Estimated reading time: 7 minutes
(Editor’s Note: Today’s article is brought to you by our friends at Accurate Background, a leading provider of compliant background checks, drug and health screenings, and Form I-9 verifications. They’ve been named to Inc. Magazine’s list of the fastest-growing private companies for the seventh time. Congrats to them. Enjoy the read!)
When you look at the entire recruiting process, the activity that takes the longest is the interview step. Makes sense. It can take weeks to screen candidates, schedule interviews, and meet with everyone being considered for the job. In my experience, sometimes because the interviewing step takes so long, hiring managers might feel rushed to make a final decision.
And frankly, rushing to select the best person for the job can cause managers to make poor decisions. That’s why I think organizations need to make sure they pay the proper amount of attention to the evaluation and selection step of the process. I’m not saying that selection needs to take the same amount of time as interviews. Just don’t rush it.
One of the key activities that happens during the selection step is background checks. It might be tempting to simply skip this step to speed up the process, but background checks perform a valuable purpose. For example, an emerging type of background check is the social media background check. I think a lot of organizations are or should be curious to learn more about this specific type of background check. That’s why I asked Bon Idziak, chief compliance and government relations officer at Accurate Background, to give us a primer on the topic. Accurate provides organizations with background check services including credit, criminal, and social media.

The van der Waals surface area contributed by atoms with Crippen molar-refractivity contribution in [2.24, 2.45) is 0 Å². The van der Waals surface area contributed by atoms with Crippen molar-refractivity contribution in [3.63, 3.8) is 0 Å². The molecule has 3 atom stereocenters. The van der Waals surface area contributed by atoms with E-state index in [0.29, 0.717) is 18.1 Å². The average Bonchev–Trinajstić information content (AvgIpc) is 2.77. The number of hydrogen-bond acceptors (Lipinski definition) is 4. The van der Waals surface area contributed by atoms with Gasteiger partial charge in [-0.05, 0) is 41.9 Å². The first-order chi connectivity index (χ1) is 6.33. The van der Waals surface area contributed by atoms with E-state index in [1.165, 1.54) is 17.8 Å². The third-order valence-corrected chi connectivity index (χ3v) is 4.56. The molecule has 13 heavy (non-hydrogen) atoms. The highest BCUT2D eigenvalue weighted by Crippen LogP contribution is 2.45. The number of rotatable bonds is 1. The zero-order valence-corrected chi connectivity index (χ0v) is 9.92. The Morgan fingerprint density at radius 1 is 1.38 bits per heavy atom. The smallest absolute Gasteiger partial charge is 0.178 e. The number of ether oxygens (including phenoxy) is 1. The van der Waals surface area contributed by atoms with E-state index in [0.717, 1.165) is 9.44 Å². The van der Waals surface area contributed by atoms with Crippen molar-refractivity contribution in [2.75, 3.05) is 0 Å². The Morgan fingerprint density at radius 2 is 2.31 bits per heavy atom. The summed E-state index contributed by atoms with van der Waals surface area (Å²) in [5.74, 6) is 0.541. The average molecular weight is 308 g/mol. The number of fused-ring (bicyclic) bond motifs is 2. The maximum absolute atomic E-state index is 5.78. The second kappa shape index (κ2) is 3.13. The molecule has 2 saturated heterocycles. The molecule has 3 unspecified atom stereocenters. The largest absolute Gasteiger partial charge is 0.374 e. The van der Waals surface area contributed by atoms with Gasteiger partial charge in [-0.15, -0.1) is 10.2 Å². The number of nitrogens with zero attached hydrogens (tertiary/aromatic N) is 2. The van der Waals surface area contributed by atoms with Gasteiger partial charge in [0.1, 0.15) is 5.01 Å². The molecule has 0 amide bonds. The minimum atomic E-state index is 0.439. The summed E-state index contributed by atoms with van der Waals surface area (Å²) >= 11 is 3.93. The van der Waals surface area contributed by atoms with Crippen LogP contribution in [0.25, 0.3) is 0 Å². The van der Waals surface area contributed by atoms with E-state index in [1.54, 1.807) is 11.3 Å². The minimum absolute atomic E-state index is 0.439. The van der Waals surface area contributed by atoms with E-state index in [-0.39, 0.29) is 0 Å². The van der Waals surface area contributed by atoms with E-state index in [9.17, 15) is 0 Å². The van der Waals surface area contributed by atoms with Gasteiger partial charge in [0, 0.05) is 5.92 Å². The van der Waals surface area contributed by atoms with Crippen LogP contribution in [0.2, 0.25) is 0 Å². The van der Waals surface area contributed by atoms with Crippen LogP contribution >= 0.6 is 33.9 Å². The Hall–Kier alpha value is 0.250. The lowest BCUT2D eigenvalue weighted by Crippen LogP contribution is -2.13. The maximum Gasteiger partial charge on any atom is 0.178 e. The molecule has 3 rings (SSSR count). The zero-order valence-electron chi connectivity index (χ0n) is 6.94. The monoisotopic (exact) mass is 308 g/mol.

Also, just a quick reminder here that while we’re talking about compliance matters, we’re not dispensing legal advice. It’s always a good idea to bring your own legal and risk teams into the conversation.
Bon, thanks so much for being here. Just to make sure that we’re all on the same page, let’s start with an explanation. What’s a social media background check? I’m sure it’s not Googling the candidate.
[Idziak] No, it’s not simply Googling the candidate. In fact, if you’re currently Googling candidates, please stop. To avoid bias —intentional or implicit — a third party should conduct a social media background check. A social media background check is an unbiased review of a candidate’s social media profiles. Social media screens use artificial intelligence (AI) and human analysis to flag many different types of undesirable content, including inappropriate photos or videos, indications of excessive levels of drinking or drug use, inflammatory or discriminatory commentary related to things like race, gender, religion or sexual orientation, criminal activity, bullying, and more.
While employers may use the information discovered in a social media screen to make employment-based decisions, they must still adhere to the Equal Employment Opportunity Commission (EEOC) guidance and follow the same pre-adverse and adverse action rules prescribed by the Fair Credit Reporting Act (FCRA). That’s why partnering with a reputable background screening provider, such as Accurate Background, is so important.
Why should an organization consider conducting social media background checks?
[Idziak] Social media screening is all about reputation management. Social media background checks allow employers to minimize risk by providing a level of insight into a candidate that simply can’t be found on a resume. A person’s social media profiles offer visibility into who they are outside the workplace and whether their behavior aligns with company values.
In your experience, what types of jobs typically include (or should include) a social media background check?
[Idziak] Employers should consider screening social media for all candidates. However, priority should be on management and public-facing positions, especially those in which the employee will use social media or maintain a social media presence. Some clients choose to screen for management positions and above, while others screen for all positions. It’s up to the individual employer to determine their needs and available resources.